In 1945, Dantine was being interviewed on the Mutual radio network when the interview was interrupted by news of Germany's unconditional surrender.
In the 1960's, with his acting career on the wane, Dantine became vice-president and later president of his father-in-law's production company, Schenck Enterprises.
Dantine and his second wife, Nicolette, had two children during their marriage.
Dantine's second marriage was to Nicolette Schenck, daughter of former MGM head Nicholas Schenck. The marriage lasted until his death.
Dantine appeared in three films with Peter Lorre: Casablanca, Passage to Marseilles, and Hotel Berlin.
Dantine co-starred with Errol Flynn in two films: Northern Pursuit and Edge of Darkness.
Dantine had a cameo appearance as himself in the 1944 film Hollywood Canteen.
Dantine directed the 1958 film Thundering Jets. The film was a flop and he never received another directing assignment.
Dantine was good friends with director Sam Peckinpah.
Dantine's role as a refugee in the classic 1942 film Casablanca was unbilled in the credits.
Dantine and first wife Charlene Wrightsman had one son from their marriage: Dana Wrightsman Dantine.
Dantine was married to Charlene Stafford Wrightsman from 1947 to 1950.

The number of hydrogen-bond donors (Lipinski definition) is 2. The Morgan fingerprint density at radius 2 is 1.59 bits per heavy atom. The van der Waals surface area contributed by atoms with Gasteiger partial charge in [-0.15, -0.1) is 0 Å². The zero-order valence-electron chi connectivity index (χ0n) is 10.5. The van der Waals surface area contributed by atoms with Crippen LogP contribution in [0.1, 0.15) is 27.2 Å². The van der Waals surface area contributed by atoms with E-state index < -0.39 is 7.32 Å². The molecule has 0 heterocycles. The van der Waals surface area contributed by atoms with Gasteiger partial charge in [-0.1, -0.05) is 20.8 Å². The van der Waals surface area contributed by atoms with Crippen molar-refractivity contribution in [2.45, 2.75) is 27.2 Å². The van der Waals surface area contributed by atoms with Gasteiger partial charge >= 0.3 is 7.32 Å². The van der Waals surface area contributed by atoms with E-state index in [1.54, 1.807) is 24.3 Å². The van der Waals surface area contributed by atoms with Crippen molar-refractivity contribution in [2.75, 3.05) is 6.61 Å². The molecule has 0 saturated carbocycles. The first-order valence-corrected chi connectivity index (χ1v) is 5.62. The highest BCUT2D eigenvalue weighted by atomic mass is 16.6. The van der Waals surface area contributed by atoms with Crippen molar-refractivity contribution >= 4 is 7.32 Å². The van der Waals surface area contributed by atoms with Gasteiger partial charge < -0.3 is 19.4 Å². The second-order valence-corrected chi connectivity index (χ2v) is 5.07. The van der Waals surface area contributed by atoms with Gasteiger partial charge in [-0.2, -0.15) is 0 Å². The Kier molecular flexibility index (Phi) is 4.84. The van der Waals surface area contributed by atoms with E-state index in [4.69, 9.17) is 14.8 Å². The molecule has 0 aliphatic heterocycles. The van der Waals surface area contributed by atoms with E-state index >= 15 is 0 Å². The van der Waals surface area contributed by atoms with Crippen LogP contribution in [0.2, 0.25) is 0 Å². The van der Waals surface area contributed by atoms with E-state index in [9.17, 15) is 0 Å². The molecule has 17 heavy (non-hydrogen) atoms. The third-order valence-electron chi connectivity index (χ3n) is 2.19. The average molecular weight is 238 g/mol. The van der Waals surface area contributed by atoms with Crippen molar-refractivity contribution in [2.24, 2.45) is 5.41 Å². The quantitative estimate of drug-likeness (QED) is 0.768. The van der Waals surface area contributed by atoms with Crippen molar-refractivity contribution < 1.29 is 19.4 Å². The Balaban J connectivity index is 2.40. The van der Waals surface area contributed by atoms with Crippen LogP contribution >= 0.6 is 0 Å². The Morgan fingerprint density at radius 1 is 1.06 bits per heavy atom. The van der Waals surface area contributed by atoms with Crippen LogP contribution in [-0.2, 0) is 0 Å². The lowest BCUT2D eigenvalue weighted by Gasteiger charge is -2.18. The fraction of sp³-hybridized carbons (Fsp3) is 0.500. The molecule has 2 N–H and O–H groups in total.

Dantine is buried in Westwood Memorial Park in Los Angeles.
During the 1970's, Dantine was executive producer of three films: The Killer Elite, Bring Me the Head of Alfredo Garcia, and The Wilby Conspiracy. He also had small acting roles in each of these films.
Dantine began his American acting career at the Pasadena Playhouse.
Both of Dantine's parents perished in Nazi concentration camps during World War II.
Dantine's father was the head of the Austrian railway system.
Dantine was the leader of an anti-Nazi youth movement in Vienna but was forced to flee to the United State after Austria's Anschluss with Germany in 1938.
The first role which got Dantine noticed was that of a downed German flyer in the classic 1942 war film Mrs. Miniver.